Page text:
IT is one of the bright spots in the US economy – perhaps our government should be more cautious about helping the competition…
This is a great example of how the NSA's rogue actions are going to be endangering US IT companies for years: RSA has a security advisory out for several products, including a widely-used cryptography library, which defaulted to using the Dual EC DRBG random number generator, which we now know was released by the NSA with a backdoor to make it easier to spy on people.
Amidst all of the confusion and concern over an encryption algorithm that may contain an NSA backdoor, RSA Security released an advisory to developer customers today noting that the algorithm is the default algorithm in one of its toolkits and strongly advises them to stop using the algorithm.RSA Tells Its Developer Customers: Stop Using NSA-Linked Algorithm, Kim Zetter, Wired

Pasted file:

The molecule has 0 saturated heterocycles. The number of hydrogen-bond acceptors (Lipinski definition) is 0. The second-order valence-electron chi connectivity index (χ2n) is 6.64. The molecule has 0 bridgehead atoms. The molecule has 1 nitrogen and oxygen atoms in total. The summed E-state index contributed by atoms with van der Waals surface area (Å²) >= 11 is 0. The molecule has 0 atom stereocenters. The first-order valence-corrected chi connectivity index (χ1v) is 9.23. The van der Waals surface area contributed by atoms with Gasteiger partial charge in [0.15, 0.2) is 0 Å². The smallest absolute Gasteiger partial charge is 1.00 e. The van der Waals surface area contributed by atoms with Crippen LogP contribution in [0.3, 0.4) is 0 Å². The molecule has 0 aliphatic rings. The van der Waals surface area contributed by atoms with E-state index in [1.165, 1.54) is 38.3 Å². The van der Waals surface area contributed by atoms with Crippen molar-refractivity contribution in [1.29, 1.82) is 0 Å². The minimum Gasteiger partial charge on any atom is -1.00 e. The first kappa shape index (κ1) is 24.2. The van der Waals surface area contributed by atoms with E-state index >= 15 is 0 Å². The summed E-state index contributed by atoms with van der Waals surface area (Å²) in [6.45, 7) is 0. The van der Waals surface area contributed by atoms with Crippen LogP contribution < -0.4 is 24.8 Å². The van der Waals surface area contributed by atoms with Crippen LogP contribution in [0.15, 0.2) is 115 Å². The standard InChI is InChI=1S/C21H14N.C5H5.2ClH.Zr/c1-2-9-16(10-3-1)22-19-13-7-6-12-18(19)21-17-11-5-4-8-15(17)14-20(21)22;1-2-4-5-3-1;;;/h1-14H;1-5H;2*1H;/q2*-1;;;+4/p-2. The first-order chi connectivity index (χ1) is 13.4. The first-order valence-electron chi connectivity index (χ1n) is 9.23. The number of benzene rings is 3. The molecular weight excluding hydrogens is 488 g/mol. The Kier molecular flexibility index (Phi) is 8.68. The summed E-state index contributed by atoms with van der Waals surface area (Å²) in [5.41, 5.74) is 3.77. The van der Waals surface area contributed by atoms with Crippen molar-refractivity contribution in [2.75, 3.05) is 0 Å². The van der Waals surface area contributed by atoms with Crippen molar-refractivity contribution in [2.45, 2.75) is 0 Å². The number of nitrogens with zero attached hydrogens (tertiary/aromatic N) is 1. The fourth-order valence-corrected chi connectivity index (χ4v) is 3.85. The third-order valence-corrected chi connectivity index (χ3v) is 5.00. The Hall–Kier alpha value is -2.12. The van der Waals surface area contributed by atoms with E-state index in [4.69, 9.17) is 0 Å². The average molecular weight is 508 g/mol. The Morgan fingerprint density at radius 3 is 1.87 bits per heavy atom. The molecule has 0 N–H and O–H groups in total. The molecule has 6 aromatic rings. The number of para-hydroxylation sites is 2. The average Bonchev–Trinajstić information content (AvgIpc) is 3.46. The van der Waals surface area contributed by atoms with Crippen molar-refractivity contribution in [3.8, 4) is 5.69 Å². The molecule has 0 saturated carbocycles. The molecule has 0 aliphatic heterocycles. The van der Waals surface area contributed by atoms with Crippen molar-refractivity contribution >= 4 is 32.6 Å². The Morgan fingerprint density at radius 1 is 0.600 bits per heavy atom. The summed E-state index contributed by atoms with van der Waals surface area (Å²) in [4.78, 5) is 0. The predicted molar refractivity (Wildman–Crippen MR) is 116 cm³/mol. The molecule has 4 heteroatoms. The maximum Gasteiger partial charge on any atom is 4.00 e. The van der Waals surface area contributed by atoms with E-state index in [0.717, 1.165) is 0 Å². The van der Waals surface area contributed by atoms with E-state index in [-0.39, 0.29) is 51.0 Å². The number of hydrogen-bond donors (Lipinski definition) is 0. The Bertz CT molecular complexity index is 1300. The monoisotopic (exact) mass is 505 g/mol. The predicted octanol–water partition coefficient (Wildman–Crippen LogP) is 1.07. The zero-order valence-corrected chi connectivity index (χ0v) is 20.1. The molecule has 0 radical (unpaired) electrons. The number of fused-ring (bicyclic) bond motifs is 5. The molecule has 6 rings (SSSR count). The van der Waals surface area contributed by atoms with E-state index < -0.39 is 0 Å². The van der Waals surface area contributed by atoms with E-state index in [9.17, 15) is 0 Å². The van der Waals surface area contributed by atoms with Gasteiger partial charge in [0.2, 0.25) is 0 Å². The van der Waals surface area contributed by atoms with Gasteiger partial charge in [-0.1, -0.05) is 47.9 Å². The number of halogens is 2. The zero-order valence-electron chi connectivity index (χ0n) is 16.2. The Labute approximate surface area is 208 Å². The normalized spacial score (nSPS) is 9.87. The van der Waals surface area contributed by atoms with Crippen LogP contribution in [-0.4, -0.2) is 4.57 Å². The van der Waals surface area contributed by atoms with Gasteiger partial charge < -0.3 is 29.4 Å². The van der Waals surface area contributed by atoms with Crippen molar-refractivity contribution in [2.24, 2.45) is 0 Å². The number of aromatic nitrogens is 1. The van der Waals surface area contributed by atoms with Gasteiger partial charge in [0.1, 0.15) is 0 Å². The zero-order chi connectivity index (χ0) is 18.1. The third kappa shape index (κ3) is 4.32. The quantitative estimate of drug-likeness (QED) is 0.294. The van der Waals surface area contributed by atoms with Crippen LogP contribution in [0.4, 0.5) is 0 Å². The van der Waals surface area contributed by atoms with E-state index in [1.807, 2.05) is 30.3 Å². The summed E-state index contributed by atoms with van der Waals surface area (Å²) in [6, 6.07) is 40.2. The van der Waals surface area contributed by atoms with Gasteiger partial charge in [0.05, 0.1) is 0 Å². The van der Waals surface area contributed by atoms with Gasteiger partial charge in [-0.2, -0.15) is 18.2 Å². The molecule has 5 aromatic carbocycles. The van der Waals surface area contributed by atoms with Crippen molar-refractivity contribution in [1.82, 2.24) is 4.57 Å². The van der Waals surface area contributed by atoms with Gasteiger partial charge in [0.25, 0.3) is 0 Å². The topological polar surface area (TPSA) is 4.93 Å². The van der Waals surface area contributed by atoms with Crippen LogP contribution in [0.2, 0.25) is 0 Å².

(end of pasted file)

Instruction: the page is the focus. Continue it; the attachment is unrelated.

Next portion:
This likely makes things weaker in a way which others could exploit – and given the high odds that people in e.g. China and Russia are racing to test that, it's likely that the NSA's actions exposed millions of people to unnecessary additional risk by weakening important software.
It's likely even more damaging, however, to the US IT industry's future. We can ship updates to software relatively quickly but the question of trust is going to be much thornier: almost every RSA customer – and especially foreign ones – must be asking whether RSA was innocently dupe or actively collaborating. Given how much business they do with the US government, they're probably never going to be able to convincingly disprove that theory. Every other major security vendor in the US and certain allied countries is going to face a similar question: “How do we know you won't be in the news next?”